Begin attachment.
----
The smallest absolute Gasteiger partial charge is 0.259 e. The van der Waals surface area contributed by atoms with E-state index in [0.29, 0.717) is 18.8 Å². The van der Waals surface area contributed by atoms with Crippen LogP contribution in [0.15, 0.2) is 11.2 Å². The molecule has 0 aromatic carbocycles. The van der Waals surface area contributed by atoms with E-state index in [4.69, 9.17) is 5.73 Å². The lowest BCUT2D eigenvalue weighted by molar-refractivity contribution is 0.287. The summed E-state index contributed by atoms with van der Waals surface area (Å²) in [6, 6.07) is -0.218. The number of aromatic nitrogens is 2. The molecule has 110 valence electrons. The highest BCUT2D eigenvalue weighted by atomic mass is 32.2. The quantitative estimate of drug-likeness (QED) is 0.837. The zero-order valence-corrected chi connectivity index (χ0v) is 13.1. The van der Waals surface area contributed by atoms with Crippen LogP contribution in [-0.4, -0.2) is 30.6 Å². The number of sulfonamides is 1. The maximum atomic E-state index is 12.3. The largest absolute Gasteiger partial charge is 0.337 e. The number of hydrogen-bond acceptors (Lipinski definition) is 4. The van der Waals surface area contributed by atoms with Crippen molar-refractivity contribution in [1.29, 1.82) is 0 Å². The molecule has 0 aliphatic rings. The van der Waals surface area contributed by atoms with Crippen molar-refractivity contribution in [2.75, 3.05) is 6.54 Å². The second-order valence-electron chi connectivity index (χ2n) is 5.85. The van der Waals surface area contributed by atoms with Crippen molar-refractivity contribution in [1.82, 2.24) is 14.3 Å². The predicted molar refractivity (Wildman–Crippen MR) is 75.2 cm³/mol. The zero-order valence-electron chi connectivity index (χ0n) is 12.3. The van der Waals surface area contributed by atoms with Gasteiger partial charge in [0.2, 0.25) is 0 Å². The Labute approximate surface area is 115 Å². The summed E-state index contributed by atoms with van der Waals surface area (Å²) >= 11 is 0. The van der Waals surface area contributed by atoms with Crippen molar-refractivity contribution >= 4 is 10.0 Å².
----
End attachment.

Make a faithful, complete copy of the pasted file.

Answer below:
The smallest absolute Gasteiger partial charge is 0.259 e. The van der Waals surface area contributed by atoms with E-state index in [0.29, 0.717) is 18.8 Å². The van der Waals surface area contributed by atoms with Crippen LogP contribution in [0.15, 0.2) is 11.2 Å². The molecule has 0 aromatic carbocycles. The van der Waals surface area contributed by atoms with E-state index in [4.69, 9.17) is 5.73 Å². The lowest BCUT2D eigenvalue weighted by molar-refractivity contribution is 0.287. The summed E-state index contributed by atoms with van der Waals surface area (Å²) in [6, 6.07) is -0.218. The number of aromatic nitrogens is 2. The molecule has 110 valence electrons. The highest BCUT2D eigenvalue weighted by atomic mass is 32.2. The quantitative estimate of drug-likeness (QED) is 0.837. The zero-order valence-corrected chi connectivity index (χ0v) is 13.1. The van der Waals surface area contributed by atoms with Crippen LogP contribution in [-0.4, -0.2) is 30.6 Å². The number of sulfonamides is 1. The maximum atomic E-state index is 12.3. The largest absolute Gasteiger partial charge is 0.337 e. The number of hydrogen-bond acceptors (Lipinski definition) is 4. The van der Waals surface area contributed by atoms with Crippen molar-refractivity contribution in [1.29, 1.82) is 0 Å². The molecule has 0 aliphatic rings. The van der Waals surface area contributed by atoms with Crippen molar-refractivity contribution in [2.75, 3.05) is 6.54 Å². The second-order valence-electron chi connectivity index (χ2n) is 5.85. The van der Waals surface area contributed by atoms with Crippen molar-refractivity contribution in [1.82, 2.24) is 14.3 Å². The predicted molar refractivity (Wildman–Crippen MR) is 75.2 cm³/mol. The zero-order valence-electron chi connectivity index (χ0n) is 12.3. The van der Waals surface area contributed by atoms with Gasteiger partial charge in [0.2, 0.25) is 0 Å². The Labute approximate surface area is 115 Å². The summed E-state index contributed by atoms with van der Waals surface area (Å²) >= 11 is 0. The van der Waals surface area contributed by atoms with Crippen molar-refractivity contribution >= 4 is 10.0 Å².